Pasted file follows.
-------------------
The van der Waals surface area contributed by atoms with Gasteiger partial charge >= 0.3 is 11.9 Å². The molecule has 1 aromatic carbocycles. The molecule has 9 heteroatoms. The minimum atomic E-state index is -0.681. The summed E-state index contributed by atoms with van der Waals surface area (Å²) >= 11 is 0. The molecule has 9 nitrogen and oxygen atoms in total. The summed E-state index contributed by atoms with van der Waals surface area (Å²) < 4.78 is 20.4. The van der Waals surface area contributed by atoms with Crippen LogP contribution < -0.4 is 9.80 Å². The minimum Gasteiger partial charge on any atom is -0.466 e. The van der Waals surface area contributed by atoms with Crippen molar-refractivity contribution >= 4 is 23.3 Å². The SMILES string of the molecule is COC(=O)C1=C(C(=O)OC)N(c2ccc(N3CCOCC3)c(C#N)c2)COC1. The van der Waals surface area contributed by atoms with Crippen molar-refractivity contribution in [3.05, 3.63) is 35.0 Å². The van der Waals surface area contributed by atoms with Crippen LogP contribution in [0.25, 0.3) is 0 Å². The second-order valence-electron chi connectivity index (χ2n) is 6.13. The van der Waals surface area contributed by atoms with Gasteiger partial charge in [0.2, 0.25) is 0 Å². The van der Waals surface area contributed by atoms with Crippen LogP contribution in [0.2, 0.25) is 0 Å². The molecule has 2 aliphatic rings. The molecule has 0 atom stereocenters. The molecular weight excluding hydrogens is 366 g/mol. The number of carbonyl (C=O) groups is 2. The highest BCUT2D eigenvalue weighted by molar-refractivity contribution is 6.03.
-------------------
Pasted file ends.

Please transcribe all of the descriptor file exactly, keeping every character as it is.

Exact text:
The van der Waals surface area contributed by atoms with Gasteiger partial charge >= 0.3 is 11.9 Å². The molecule has 1 aromatic carbocycles. The molecule has 9 heteroatoms. The minimum atomic E-state index is -0.681. The summed E-state index contributed by atoms with van der Waals surface area (Å²) >= 11 is 0. The molecule has 9 nitrogen and oxygen atoms in total. The summed E-state index contributed by atoms with van der Waals surface area (Å²) < 4.78 is 20.4. The van der Waals surface area contributed by atoms with Crippen LogP contribution < -0.4 is 9.80 Å². The minimum Gasteiger partial charge on any atom is -0.466 e. The van der Waals surface area contributed by atoms with Crippen molar-refractivity contribution >= 4 is 23.3 Å². The SMILES string of the molecule is COC(=O)C1=C(C(=O)OC)N(c2ccc(N3CCOCC3)c(C#N)c2)COC1. The van der Waals surface area contributed by atoms with Crippen molar-refractivity contribution in [3.05, 3.63) is 35.0 Å². The van der Waals surface area contributed by atoms with Crippen LogP contribution in [0.25, 0.3) is 0 Å². The second-order valence-electron chi connectivity index (χ2n) is 6.13. The van der Waals surface area contributed by atoms with Gasteiger partial charge in [0.2, 0.25) is 0 Å². The van der Waals surface area contributed by atoms with Crippen LogP contribution in [0.2, 0.25) is 0 Å². The molecule has 2 aliphatic rings. The molecule has 0 atom stereocenters. The molecular weight excluding hydrogens is 366 g/mol. The number of carbonyl (C=O) groups is 2. The highest BCUT2D eigenvalue weighted by molar-refractivity contribution is 6.03.